Major EU funding award opens prospect of functional ultrasound in humans with microscopic resolution

Everyone at Iconeus is thrilled to have received part of a €5 million EU grant to develop a clinically-applicable successor to our existing ULM technology for high-resolution imaging of microscopic blood vessels in the brain.

EU funding

After lot of research and preparation, a major effort to submit the grant proposal, and four tense months of waiting, we’re delighted to announce that we’ve been awarded part of a €5 million grant from the European Innovation Council (EIC) to fund a project to develop our ultrasound localization microscopy (ULM) technology so that it can be used for clinical applications.

Ludovic Lecointre, Pharm.D., CEO and co-founder of Iconeus, says: “We’re all very excited to have received this massive injection of funding from the EIC, which follows just two years after we received EU funding as part of the PREMSTEM project. We believe that, by combining the resolution of ULM with the broad applicability of our regular functional ultrasound technology, it stands to be a game-changing development in brain imaging for studying cerebrovascular diseases in humans”. 

Developing functional ultrasound localization microscopy

ULM is currently available as an option for our Iconeus One functional ultrasound (fUS) system, and works by imaging intravenous microbubbles in the brain at thousands of frames per second, which allows it to achieve a resolution as low as 5 µm in rodents, and quantify blood velocities in the mm/s range. The result is amazingly detailed images of the brain microvasculature, and the ability to track individual microbubbles as they travel through the brain’s blood vessels.

In the new project, named ‘MICROVASC’, we plan to develop a ‘functional ULM’ (fULM) system that will improve the temporal resolution from current values of about 60 s to less than 1 s, enabling us to map brain activity and connectivity in real-time, in the same way that we can do currently with our regular fUS setup. The main differences will be that the new system will be applicable to the whole brains of human subjects, with the high resolution of ULM being retained (we’re expecting a spatial resolution of about 25 µm in humans).

In contrast, many brain imaging modalities are restricted to a resolution of 0.1 mm at best, while others fail to completely capture the blood flow dynamics, which limits quantitation of functional vascular information. With fULM, we’re hoping to completely dispense with these limitations, and so provide a powerful new tool for neurovascular disease researchers.

Technical challenges and applications

The new project will involve developing prototype fULM scanners both for preclinical research and for clinical proof-of-concept acquisitions in humans. To achieve whole-brain scans within a second or so, we plan to use an arrangement of highly sensitive ultrasound probes embedded in a helmet. But there are numerous challenges, not least the distortions induced by the human skull bone at the ultrasonic wavefront, and imaging artefacts arising from respiration, vessel pulsatility and patient movement. However, by drawing on the broad expertise of our partners and of course the team at Iconeus, we think these challenges can be overcome within the five-year project timeframe!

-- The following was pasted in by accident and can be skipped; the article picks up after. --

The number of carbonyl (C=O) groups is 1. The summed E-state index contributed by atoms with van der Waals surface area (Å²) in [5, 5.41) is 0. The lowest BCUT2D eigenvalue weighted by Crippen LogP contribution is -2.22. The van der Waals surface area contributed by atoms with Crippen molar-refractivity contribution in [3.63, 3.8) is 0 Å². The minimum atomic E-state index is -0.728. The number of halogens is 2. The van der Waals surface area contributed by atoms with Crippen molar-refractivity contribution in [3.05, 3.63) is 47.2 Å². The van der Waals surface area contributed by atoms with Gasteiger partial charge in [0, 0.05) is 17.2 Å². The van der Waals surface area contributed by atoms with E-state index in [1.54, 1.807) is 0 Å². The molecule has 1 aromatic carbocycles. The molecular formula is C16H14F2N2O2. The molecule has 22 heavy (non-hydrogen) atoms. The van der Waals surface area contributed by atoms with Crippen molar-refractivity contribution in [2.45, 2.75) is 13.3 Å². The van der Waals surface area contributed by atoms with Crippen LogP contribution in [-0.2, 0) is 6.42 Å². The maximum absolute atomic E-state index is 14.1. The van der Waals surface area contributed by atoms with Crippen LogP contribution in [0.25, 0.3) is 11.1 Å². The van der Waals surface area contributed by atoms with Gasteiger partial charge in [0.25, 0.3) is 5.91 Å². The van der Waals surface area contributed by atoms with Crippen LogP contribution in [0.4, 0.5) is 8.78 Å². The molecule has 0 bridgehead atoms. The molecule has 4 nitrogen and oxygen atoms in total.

The potential applications of fULM could be wide-ranging, but once the technology is developed, we’ll be planning to test it on four monogenic disorders of small blood vessels, with a focus on visualizing how capillaries adapt over time to meet changes in metabolic demands caused by these conditions.

Europe-wide collaboration

To bring such an ambitious project to a successful conclusion, we’ll be drawing on expertise from several partners. These are INSERM (France), Leiden University Medical Center (Netherlands), the Swiss Federal Institute of Technology Lausanne (Switzerland), the ASST ‘Ospedale Maggiore’ in Crema (Italy), and the St. Antonius Hospital Foundation (Netherlands).

The EIC, which awarded the funding, was established under the EU Horizon Europe program, and has a budget of €10.1 billion to “support game-changing innovations throughout the lifecycle from early-stage research to proof of concept, technology transfer, and the financing and scale-up of start-ups and SMEs”. We’re very happy to have been selected as part of such a prestigious funding program – it will make a really big difference to the scale of our operations at Iconeus over the coming years, and ultimately should transform the way neuroscience researchers study the brain. As Lecointre concludes: “We’re looking forward to developing fULM and seeing the research that can be done with it!”.

To get an idea of the resolution that’s possible with ULM, take a look at this amazing video from ESPCI, which shows results from a published proof-of-concept study for transcranial ULM in humans.